110 Million Unnecessary Medicines Prescribed in England Each Year: Review Estimates

By Lily Zhou
Lily Zhou
Lily Zhou
Lily Zhou is a freelance writer mostly covering UK news for The Epoch Times.
September 22, 2021 Updated: September 22, 2021

An estimated 110 million medicine items prescribed by doctors in England each year are not needed, a government-commissioned review into overprescribing has found.

The government vowed to tackle the problem after the new review was published on Wednesday.

The review (pdf), led by the Chief Pharmaceutical Officer for England Dr. Keith Ridge, estimated that one-tenth of the prescription medicines (about 110 million items), are either inappropriate for that patients’ circumstances and wishes, or could be better served with alternative treatments.

According to the Department of Health and Social Care (DHSC), prescriptions are deemed unnecessary when a better alternative is available but not prescribed, the medicine is appropriate for a condition but not the individual patient, a condition changes and the medicine is no longer appropriate, or the patient no longer needs the medicine but continues to be prescribed it.

Official figures show that the number of prescription items dispensed in primary care and the community in England was 10 per head in 1996, and the number has doubled by 2016.

More people have been taking the same medicine for longer without having their prescriptions reviewed. There are also more people taking multiple medications.

Around 15 percent of people in England are currently taking five or more medicines a day, with 7 percent on eight or more medicines a day, the review found.

Apart from the cost of wasted medicines, overprescribing can increase the risk of adverse drug reactions (ADR), leading to more hospital visits and admissions, and premature deaths.

The report found that one in five hospitalisations in over 65s are caused by adverse effects of medicines. Across all hospital admissions, the percentage of ADR-related hospitalisations is around 6.5 percent, two-thirds of which are considered preventable.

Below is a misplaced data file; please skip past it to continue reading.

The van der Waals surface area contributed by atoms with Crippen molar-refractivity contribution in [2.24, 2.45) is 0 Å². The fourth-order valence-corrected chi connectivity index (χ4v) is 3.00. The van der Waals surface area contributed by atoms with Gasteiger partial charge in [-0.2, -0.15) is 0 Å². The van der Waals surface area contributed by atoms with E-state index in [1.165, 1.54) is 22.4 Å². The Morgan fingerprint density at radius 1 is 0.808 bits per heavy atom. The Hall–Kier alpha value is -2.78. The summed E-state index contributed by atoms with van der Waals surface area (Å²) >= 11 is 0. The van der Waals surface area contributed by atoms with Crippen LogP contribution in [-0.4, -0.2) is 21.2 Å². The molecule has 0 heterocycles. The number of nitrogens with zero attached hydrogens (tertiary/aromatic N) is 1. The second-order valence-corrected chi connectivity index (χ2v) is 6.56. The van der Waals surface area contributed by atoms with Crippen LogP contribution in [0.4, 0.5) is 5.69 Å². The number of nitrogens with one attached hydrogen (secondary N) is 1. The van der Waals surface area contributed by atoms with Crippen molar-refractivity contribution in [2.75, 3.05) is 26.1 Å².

It also said that overprescribing may disproportionately affect people with disabilities and ethnic minorities.

The review has made a series of recommendations, including systemic changes to improve patient records, transfers of care, and clinical guidance to support more patient-centred care; culture change to reduce the reliance on medicines and support shared decision-making; and a new national clinical director for prescribing to lead reform.

The authors said they believe it’s realistic to reduce the volume of prescription medicines by 10 percent.

The DHSC said ministers have accepted all recommendations laid out in the review.

Health and Social Care Secretary Sajid Javid said the review is “incredibly important” and will “have a lasting impact on people’s lives and improve the way medicines are prescribed.”

“With 15 [percent] of people taking 5 or more medicines a day, in some cases to deal with the side effects of another medicine, more needs to be done to listen to patients and help clinical teams tackle overprescribing,” Javid said in a statement.

“I look forward to working with Dr. Keith Ridge and our dedicated NHS teams to deliver on these recommendations,” he added.

PA contributed to this report.

Lily Zhou
Lily Zhou is a freelance writer mostly covering UK news for The Epoch Times.